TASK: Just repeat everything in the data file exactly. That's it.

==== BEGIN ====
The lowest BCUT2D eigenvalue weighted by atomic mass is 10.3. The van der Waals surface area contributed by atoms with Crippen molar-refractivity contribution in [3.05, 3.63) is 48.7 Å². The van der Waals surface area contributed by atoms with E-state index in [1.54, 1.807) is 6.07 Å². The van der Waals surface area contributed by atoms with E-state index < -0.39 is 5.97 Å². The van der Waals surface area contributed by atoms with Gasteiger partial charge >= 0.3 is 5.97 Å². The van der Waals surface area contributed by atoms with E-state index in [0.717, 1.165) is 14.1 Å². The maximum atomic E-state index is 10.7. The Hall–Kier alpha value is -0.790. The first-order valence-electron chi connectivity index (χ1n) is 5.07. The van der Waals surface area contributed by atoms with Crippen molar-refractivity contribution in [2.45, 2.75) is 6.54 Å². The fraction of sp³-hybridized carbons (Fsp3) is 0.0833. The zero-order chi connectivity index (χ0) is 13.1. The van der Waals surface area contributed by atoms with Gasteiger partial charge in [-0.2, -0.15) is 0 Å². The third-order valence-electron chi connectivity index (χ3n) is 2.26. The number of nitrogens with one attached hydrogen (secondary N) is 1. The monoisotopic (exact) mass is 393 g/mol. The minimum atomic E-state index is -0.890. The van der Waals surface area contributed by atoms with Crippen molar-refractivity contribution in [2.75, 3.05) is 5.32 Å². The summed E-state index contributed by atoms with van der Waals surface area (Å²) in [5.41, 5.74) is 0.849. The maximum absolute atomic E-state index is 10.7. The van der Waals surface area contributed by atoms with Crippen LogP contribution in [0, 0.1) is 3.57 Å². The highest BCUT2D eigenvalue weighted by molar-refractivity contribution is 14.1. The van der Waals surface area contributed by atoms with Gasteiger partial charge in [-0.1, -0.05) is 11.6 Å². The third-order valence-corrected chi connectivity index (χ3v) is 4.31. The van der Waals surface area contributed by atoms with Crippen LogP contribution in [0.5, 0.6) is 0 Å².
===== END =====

The lowest BCUT2D eigenvalue weighted by atomic mass is 10.3. The van der Waals surface area contributed by atoms with Crippen molar-refractivity contribution in [3.05, 3.63) is 48.7 Å². The van der Waals surface area contributed by atoms with E-state index in [1.54, 1.807) is 6.07 Å². The van der Waals surface area contributed by atoms with E-state index < -0.39 is 5.97 Å². The van der Waals surface area contributed by atoms with Gasteiger partial charge >= 0.3 is 5.97 Å². The van der Waals surface area contributed by atoms with E-state index in [0.717, 1.165) is 14.1 Å². The maximum atomic E-state index is 10.7. The Hall–Kier alpha value is -0.790. The first-order valence-electron chi connectivity index (χ1n) is 5.07. The van der Waals surface area contributed by atoms with Crippen molar-refractivity contribution in [2.45, 2.75) is 6.54 Å². The fraction of sp³-hybridized carbons (Fsp3) is 0.0833. The zero-order chi connectivity index (χ0) is 13.1. The van der Waals surface area contributed by atoms with Gasteiger partial charge in [-0.2, -0.15) is 0 Å². The third-order valence-electron chi connectivity index (χ3n) is 2.26. The number of nitrogens with one attached hydrogen (secondary N) is 1. The monoisotopic (exact) mass is 393 g/mol. The minimum atomic E-state index is -0.890. The van der Waals surface area contributed by atoms with Crippen molar-refractivity contribution in [2.75, 3.05) is 5.32 Å². The summed E-state index contributed by atoms with van der Waals surface area (Å²) in [5.41, 5.74) is 0.849. The maximum absolute atomic E-state index is 10.7. The van der Waals surface area contributed by atoms with Crippen LogP contribution in [0, 0.1) is 3.57 Å². The highest BCUT2D eigenvalue weighted by molar-refractivity contribution is 14.1. The van der Waals surface area contributed by atoms with Gasteiger partial charge in [-0.1, -0.05) is 11.6 Å². The third-order valence-corrected chi connectivity index (χ3v) is 4.31. The van der Waals surface area contributed by atoms with Crippen LogP contribution in [0.5, 0.6) is 0 Å².